Donna Sanchez wondered if some kind of device could help her 11-year-old daughter, Malia, who has cerebral palsy. She thought there could be a tool to assist Malia to express herself more clearly so that others could understand her, as her mother does. Donna had in mind a name for the device — an “Articulator” — that would recognize Malia’s speech and convert it into plain spoken English. Malia could wear the articulator around her neck or on her wrist. Donna had the idea for a device but she wrote us, asking if there were makers who might figure out how to build it. I know there are makers who would be interested. If you’d like to help, you can participate on Maker Share in our mission to help Malia.
Leveraging the Maker Community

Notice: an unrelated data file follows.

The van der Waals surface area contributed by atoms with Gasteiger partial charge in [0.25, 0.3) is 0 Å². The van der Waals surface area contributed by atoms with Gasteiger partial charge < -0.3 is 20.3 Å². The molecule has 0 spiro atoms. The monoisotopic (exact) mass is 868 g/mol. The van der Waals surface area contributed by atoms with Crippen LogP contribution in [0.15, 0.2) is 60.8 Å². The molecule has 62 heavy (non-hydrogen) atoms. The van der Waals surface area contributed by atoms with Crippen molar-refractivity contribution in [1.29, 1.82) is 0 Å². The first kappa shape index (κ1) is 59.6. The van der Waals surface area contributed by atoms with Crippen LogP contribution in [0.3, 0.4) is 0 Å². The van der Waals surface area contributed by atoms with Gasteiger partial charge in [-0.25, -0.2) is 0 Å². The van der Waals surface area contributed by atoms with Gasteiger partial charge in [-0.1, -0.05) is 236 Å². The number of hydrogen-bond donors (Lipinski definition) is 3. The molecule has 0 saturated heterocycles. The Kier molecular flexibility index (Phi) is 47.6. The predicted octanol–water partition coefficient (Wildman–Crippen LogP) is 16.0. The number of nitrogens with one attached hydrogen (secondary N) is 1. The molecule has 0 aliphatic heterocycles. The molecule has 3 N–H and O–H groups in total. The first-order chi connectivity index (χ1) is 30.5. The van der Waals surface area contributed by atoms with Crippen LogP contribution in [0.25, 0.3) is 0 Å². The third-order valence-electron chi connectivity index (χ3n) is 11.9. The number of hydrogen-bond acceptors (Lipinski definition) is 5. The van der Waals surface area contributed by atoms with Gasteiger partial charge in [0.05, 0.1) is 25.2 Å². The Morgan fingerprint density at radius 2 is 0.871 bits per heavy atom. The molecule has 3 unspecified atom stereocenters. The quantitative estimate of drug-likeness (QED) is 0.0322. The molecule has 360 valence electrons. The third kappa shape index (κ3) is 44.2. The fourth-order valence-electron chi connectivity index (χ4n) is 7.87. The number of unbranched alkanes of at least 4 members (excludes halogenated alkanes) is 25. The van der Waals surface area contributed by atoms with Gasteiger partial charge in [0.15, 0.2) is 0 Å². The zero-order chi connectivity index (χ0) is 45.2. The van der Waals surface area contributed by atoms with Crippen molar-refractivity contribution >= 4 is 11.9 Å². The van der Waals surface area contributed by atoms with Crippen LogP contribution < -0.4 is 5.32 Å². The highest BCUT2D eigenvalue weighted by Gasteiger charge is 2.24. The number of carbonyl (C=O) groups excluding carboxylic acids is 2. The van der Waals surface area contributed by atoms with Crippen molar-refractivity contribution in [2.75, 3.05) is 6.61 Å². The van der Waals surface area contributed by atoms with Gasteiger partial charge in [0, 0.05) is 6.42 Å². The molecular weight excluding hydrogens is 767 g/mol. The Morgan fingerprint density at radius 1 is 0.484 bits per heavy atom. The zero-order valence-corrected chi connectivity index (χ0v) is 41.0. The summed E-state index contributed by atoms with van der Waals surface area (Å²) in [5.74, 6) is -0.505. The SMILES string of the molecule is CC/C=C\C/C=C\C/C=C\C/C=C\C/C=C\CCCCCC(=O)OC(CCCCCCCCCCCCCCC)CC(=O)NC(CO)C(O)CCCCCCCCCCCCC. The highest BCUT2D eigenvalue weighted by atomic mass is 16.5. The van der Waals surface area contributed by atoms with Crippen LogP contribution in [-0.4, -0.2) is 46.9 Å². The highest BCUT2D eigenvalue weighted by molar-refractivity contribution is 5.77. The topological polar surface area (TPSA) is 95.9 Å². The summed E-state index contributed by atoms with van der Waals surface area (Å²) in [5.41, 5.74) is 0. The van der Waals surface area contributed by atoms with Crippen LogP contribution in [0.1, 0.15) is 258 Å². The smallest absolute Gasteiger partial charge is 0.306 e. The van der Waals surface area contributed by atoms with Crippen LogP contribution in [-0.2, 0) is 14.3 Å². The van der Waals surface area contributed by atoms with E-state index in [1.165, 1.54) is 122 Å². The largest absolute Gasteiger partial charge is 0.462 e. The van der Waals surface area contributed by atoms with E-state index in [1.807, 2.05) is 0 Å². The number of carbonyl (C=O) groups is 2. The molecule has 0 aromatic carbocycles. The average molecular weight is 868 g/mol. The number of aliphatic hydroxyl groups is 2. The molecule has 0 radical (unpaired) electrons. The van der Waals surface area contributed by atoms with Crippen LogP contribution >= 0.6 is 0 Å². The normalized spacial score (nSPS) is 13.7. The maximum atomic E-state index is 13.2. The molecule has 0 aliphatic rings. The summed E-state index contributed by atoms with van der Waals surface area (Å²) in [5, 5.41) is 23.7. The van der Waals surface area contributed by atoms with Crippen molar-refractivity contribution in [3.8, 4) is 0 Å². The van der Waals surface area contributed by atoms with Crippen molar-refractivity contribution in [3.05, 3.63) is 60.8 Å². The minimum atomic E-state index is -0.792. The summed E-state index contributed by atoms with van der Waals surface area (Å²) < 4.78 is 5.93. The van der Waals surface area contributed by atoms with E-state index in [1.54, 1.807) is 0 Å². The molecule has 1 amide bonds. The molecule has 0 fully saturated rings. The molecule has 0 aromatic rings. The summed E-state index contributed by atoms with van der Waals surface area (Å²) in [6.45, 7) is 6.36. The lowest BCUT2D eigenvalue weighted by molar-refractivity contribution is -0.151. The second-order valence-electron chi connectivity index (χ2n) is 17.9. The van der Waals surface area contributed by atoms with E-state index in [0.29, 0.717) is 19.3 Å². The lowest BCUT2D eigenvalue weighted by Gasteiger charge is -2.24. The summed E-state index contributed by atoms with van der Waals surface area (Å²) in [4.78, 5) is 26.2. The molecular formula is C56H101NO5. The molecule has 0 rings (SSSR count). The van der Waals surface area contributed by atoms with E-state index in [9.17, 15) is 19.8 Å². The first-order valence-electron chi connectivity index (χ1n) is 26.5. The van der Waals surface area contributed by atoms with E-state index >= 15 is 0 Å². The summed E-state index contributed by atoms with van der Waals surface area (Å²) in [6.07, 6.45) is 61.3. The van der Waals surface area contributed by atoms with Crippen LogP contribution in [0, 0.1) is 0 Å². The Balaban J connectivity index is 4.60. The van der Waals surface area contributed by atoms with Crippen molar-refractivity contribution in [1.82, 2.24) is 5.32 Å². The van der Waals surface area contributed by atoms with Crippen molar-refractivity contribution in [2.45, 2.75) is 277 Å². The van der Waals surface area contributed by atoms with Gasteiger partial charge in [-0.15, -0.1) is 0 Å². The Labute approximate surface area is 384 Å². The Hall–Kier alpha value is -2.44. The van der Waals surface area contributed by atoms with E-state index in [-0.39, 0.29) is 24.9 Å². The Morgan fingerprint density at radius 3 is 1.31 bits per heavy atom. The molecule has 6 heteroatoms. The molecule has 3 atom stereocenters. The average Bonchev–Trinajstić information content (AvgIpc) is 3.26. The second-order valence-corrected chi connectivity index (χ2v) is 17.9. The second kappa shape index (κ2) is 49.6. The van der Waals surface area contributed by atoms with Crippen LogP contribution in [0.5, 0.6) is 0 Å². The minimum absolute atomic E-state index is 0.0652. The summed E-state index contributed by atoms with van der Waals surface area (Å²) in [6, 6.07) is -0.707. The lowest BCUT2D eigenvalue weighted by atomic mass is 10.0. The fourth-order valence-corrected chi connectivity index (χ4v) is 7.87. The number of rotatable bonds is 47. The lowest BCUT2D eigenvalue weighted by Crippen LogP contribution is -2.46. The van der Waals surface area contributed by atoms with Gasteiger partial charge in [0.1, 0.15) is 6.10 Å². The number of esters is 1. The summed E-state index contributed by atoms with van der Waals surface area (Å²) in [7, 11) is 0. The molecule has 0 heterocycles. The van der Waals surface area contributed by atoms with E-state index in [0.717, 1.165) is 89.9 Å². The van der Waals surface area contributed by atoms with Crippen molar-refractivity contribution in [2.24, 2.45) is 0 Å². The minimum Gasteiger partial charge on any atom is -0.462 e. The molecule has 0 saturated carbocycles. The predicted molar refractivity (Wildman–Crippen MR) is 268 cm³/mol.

Open communities of practice have grown up in the maker movement that help to organize makers who can do things as well as people they might serve. One example is the e-Nable community that brings together makers who contribute designs for prosthetic hands and makers with expertise in 3D printing. E-Nable helps people share expertise and learn to solve problems together. I recall meeting a parent at a Maker Faire who exclaimed that he knew nothing about 3D printing a year ago. When he discovered that he could use one to create a prosthetic hand for his son, he became part of the community and learned to do so. When I heard his story, he was standing next to his son who held up a bright-red hand and flipped it over to show me the black Batman logo. Both of them were beaming with pride.